top of page

Clinical management

Oral health for people experiencing severe mental ill health

  • People experiencing severe mental ill health (including people with lived experience of psychosis, schizophrenia, severe depression and bipolar disorder) experience inequalities in oral health, with high rates of tooth decay, gum disease and tooth loss.

  • Effective whole-person care and collaborative working is needed to reduce the risk of poor oral health. Within general practice, all physical health reviews for people experiencing severe mental ill health should include an enquiry about oral health and signposting to a dental service for those not attending regular check-ups.

Suggested WiseGP actions:

  • Create/edit an EMIS template for physical health reviews in people experiencing severe mental ill health, to include prompts for clinicians to enquire about oral health and signpost to dental services as appropriate.

  • Discuss oral health problems in a practice teaching session, including the overlapping roles of GPs and dentists and how collaborative working could be improved.

Read the oral health consensus statement informing this GEM below:

Oral_Health_Consensus_Statement final
Download PDF • 907KB


Don’t just screen, intervene, to improve the physical health of people with severe mental illness


  • People with severe mental illness (SMI) are three times more likely to die prematurely than the general population. Three-quarters of deaths arise from physical illnesses, the biggest cause being cardiovascular disease. A more proactive approach is needed to address cardiometabolic risks.

  • Encourage smoking cessation, promote healthier lifestyles, treat hypertension, dyslipidaemia and diabetes and improve access to care.

  • Support safe prescribing alongside lifestyle changes.

    • If someone experiences rapid weight gain or marked glucose/ lipid disturbance after starting an antipsychotic medication, facilitate urgent psychiatric review to consider stopping/ changing their medication.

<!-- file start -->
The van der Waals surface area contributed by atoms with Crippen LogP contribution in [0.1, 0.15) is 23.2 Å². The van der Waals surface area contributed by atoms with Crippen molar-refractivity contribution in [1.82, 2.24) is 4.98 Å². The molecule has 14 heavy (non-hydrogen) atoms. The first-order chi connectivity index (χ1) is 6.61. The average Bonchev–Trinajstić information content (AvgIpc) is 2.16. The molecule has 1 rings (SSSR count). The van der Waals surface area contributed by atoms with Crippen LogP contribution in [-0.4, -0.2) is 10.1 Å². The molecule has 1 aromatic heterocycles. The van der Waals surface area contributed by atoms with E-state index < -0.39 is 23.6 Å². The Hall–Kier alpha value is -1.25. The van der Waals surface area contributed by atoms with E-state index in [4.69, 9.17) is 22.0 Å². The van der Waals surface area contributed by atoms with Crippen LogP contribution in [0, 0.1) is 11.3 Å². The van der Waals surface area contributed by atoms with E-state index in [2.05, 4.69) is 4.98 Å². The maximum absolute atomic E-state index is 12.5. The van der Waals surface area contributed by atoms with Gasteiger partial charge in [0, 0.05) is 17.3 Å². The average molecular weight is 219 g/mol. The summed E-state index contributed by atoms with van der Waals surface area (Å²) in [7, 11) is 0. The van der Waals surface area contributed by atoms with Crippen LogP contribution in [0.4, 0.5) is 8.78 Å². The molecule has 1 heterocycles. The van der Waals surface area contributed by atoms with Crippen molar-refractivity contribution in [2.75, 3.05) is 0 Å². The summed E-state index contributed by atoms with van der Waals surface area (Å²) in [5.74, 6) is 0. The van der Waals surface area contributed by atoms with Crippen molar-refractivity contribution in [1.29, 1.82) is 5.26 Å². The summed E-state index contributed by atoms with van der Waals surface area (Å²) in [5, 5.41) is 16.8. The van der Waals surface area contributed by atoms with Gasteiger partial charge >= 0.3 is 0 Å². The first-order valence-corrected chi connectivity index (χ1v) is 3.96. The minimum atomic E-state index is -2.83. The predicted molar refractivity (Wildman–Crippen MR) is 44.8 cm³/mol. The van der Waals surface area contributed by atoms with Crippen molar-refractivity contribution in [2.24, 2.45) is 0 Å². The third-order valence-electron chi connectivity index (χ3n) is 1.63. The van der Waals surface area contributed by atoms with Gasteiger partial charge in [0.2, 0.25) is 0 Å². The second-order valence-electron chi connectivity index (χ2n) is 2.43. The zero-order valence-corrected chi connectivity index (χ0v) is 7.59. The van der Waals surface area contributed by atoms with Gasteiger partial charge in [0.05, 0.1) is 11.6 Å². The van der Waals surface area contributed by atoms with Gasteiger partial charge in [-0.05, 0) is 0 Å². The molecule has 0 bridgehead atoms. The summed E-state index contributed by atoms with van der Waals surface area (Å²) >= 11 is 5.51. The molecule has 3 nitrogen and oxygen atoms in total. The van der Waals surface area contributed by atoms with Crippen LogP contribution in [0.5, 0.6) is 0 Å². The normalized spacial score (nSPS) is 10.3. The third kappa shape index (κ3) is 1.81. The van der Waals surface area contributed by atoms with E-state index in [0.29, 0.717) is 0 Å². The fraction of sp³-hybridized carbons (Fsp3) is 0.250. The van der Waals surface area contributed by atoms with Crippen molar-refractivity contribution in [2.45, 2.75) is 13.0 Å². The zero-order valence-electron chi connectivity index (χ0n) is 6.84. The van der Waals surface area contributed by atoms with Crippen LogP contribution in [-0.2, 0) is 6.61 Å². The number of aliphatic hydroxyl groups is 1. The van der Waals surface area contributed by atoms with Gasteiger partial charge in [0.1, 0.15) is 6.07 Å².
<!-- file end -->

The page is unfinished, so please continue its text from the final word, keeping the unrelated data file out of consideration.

• Smoking cessation can reduce the hepatic metabolism of some drugs, so coordinated care is needed to consider whether antipsychotic/antidepressant/benzodiazepine doses need reducing when someone stops smoking.


Suggested WiseGP actions:


  • Consider if you could improve access to primary care for your patients with SMI? Is there a system to flag notes so that receptionists prioritise access to a GP who knows the patient? Could you offer longer less pressured appointments (eg. end of surgery)? Is there somewhere quieter the patient could wait to see you?


  • Consider a practice teaching session highlighting ways to ensure safe prescribing of antipsychotics, coordinated with secondary care.


  • Consider if your practice social prescriber could offer further support to families and informal care-givers of people with SMI.

Find out more about the research informing these recommendations here:


Improving care for people with severe mental illness and a lung condition


  • Qualitative interviews were conducted with people with a diagnosis of severe mental illness (SMI) and comorbid asthma or chronic obstructive pulmonary disease (COPD).

  • Participants described isolation due to their mental health condition and breathing problems, leading them to become increasingly housebound and struggle to access care. Some clinicians used jargon and often didn’t consider the dual impact of their comorbid conditions on their health and wellbeing.

  • Participants found it helpful to have regular contact with the same clinician, whilst social prescribing was reported to help reduce the impact of socioeconomic issues on their health.


Suggested WiseGP Actions


  • Discuss the links between long-term conditions (LTCs) and comorbid mental health conditions at a practice teaching session and ensure clinicians delivering LTC reviews have the skills and confidence to offer initial advice and support to people with comorbid mental health problems.

  • Consider offering patients with SMI and comorbid asthma/ COPD an appointment with the social prescriber when they attend for their annual review.

  • Participants in this study didn’t use online or written materials to support the management of their LTCs. Reflect on whether your practice is supportive of people with LTCs and poor health literacy?

    • Is the health literacy of your patients considered when arranging LTC reviews/when developing personalised action plans as an outcome of their review?


Find out more about the research informing these recommendations here:

WiseGP logo
bottom of page